It's time to re-read the year's mail . One of the greatest things about
writing a column is finding that somebody reads it. Most of your
comments have been friendly, informative, funny or all of the above.
There are, of course, a few who think I'm nuts, but you can't please
everybody. One of the mottoes hanging over my desk reads, "If you can't
annoy someone there is little point in writing."
I have made several new email friends this year and I enjoy reading
everything that comes along. I try to answer them all, but don't always
succeed and I hope you will forgive me.
Here is an update on last year's story of Ariel, the little wild colt
who had the misfortune to be born to a mother without much sense of
place. Mama was standing on the edge of a cliff when she gave birth and
the little newborn tumbled 60 feet. Ariel was rescued and adopted and
is alive and well. The "Wild Horse Lady" keeps me informed.
I have one correspondent who always writes when he thinks I have strayed
from the firm Religious Right Party Line - which I do religiously. I
strayed with football and prayer, and he said, "For a court to suggest
that it is somehow OK for a student to pray over a school lunch . . .
yet students may not choose to honor community tradition and give an
invocation before a football game opposes EVERYTHING this nation and its
founding fathers stood for." Gee, football wasn't even a tradition in
A more rational man wrote, ". . . you're wondering which would have
shocked Thomas Jefferson more, seeing a football game or hearing a
prayer at one. Jefferson was a Deist. I think he would have been more
shocked by prayer."
I had a long letter from a man who should be very happy now. He said,
"Al Gore doesn't scare me-- it's people like you that actually believe
his B. S. that scare the Hell out of me." I won't quote what he said
But there is lots of wonderful mail.
A woman from Montrose liked the column on etymology, my protest at
"nouning" and "verbing" our perfectly good language. She writes of her
6th grade English teacher and adds, "I just turned 70 and I can recite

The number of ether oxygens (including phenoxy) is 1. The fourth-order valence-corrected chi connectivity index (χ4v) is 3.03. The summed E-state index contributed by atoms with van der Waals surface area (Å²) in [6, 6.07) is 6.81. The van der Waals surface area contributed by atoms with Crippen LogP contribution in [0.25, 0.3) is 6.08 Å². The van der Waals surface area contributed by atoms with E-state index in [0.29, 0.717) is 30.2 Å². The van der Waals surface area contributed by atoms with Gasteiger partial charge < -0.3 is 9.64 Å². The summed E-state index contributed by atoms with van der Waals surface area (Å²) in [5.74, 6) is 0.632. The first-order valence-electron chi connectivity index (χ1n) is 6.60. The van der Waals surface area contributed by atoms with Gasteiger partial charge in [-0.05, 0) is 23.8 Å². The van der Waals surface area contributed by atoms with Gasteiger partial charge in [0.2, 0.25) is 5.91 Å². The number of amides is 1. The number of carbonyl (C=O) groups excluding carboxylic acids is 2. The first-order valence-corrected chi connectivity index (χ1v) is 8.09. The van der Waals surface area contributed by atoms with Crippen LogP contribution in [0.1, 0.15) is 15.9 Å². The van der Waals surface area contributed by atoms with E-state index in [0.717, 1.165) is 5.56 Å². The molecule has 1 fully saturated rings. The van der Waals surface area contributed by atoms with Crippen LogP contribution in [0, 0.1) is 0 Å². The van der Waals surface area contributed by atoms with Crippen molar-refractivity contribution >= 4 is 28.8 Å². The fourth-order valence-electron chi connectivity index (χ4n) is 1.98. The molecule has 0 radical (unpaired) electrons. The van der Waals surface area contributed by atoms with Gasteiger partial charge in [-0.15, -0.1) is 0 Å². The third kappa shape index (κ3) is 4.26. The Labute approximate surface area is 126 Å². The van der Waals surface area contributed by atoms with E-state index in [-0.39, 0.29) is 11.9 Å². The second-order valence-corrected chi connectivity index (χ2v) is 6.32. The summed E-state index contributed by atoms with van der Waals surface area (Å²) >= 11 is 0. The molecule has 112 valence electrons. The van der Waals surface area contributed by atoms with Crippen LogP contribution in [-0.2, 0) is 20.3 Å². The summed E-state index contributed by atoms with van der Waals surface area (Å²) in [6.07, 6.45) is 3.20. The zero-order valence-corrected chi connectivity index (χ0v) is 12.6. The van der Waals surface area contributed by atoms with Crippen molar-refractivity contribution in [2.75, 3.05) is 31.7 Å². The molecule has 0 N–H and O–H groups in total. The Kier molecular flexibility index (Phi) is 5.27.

very rapidly the 22 intransitive verbs at the drop of a hat." Wow.
That's about 21 more than I can manage.
Oh yes, one local couple named their new puppy after me. I'm not sure
what that means.
In one column I mentioned my mother's favorite Senator, Peter
Dominick. Much to my amazement I received a message from his son,
"Sandy," who lives in Arizona. He wrote, "I just want to thank you for
bringing my father into the 21st century, for me, and my wife and
children, who never knew him, and for your readers who probably never
knew him either."
After my 86th birthday column I heard from several eighty-something
women. One said, "I just had my 80th. . . Don't ever forget that you
are a blessing to women who dare to THINK." Another one said she hopes
I live to be 100. These reminded me of Gloria Steinem's comment, "One
day an army of gray-haired women may quietly take over the earth."
But we do have to elect a female president first.
Dr. Laura stirred up less furor than I had expected. Most of the mail
agreed with me, that she ready for retirement. I got several copies of
a tongue-in-cheek e-mail letter to Dr. Laura. It starts off with,
"Thank you for doing so much to educate people regarding God's Law, and
I try to share that knowledge with as many people as I can." The rest
of it is true but probably not quotable here!
The response that I treasure the most came from Phoenix when I received
a copy of the Arizona Civil Liberties Union Annual Report. The
President's Report quoted my column in full, the one against posting
the Ten Commandments in every school room . My son John, who is
President, wrote, ". . . she said it better than I can." Respect for
the First Amendment runs deep in my family.
You can't write a column in a vacuum,. Thanks to everyone who wrote.